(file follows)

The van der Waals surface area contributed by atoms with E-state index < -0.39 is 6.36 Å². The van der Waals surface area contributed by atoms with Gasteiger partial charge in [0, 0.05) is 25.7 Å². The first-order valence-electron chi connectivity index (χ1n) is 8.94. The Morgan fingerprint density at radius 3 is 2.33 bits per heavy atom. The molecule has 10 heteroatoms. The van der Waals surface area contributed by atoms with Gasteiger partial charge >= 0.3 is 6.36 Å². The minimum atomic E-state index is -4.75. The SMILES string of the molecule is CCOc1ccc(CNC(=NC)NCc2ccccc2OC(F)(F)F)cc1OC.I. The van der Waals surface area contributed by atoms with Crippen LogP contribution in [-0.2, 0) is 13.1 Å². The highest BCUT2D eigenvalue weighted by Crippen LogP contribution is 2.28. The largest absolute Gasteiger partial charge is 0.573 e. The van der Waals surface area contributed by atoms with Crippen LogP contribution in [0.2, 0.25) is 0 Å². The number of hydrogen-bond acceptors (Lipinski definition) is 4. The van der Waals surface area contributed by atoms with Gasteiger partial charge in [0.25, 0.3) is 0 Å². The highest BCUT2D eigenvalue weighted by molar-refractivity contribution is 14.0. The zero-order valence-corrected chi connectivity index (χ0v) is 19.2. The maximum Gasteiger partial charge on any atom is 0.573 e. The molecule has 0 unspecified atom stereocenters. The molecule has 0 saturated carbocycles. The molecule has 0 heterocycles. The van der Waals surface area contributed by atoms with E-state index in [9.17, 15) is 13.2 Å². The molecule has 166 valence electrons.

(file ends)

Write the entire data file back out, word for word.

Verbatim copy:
The van der Waals surface area contributed by atoms with E-state index < -0.39 is 6.36 Å². The van der Waals surface area contributed by atoms with Gasteiger partial charge in [0, 0.05) is 25.7 Å². The first-order valence-electron chi connectivity index (χ1n) is 8.94. The Morgan fingerprint density at radius 3 is 2.33 bits per heavy atom. The molecule has 10 heteroatoms. The van der Waals surface area contributed by atoms with Gasteiger partial charge >= 0.3 is 6.36 Å². The minimum atomic E-state index is -4.75. The SMILES string of the molecule is CCOc1ccc(CNC(=NC)NCc2ccccc2OC(F)(F)F)cc1OC.I. The van der Waals surface area contributed by atoms with Crippen LogP contribution in [-0.2, 0) is 13.1 Å². The highest BCUT2D eigenvalue weighted by Crippen LogP contribution is 2.28. The largest absolute Gasteiger partial charge is 0.573 e. The van der Waals surface area contributed by atoms with Crippen LogP contribution in [0.2, 0.25) is 0 Å². The number of hydrogen-bond acceptors (Lipinski definition) is 4. The van der Waals surface area contributed by atoms with Gasteiger partial charge in [0.25, 0.3) is 0 Å². The highest BCUT2D eigenvalue weighted by molar-refractivity contribution is 14.0. The zero-order valence-corrected chi connectivity index (χ0v) is 19.2. The maximum Gasteiger partial charge on any atom is 0.573 e. The molecule has 0 unspecified atom stereocenters. The molecule has 0 saturated carbocycles. The molecule has 0 heterocycles. The van der Waals surface area contributed by atoms with E-state index in [9.17, 15) is 13.2 Å². The molecule has 166 valence electrons.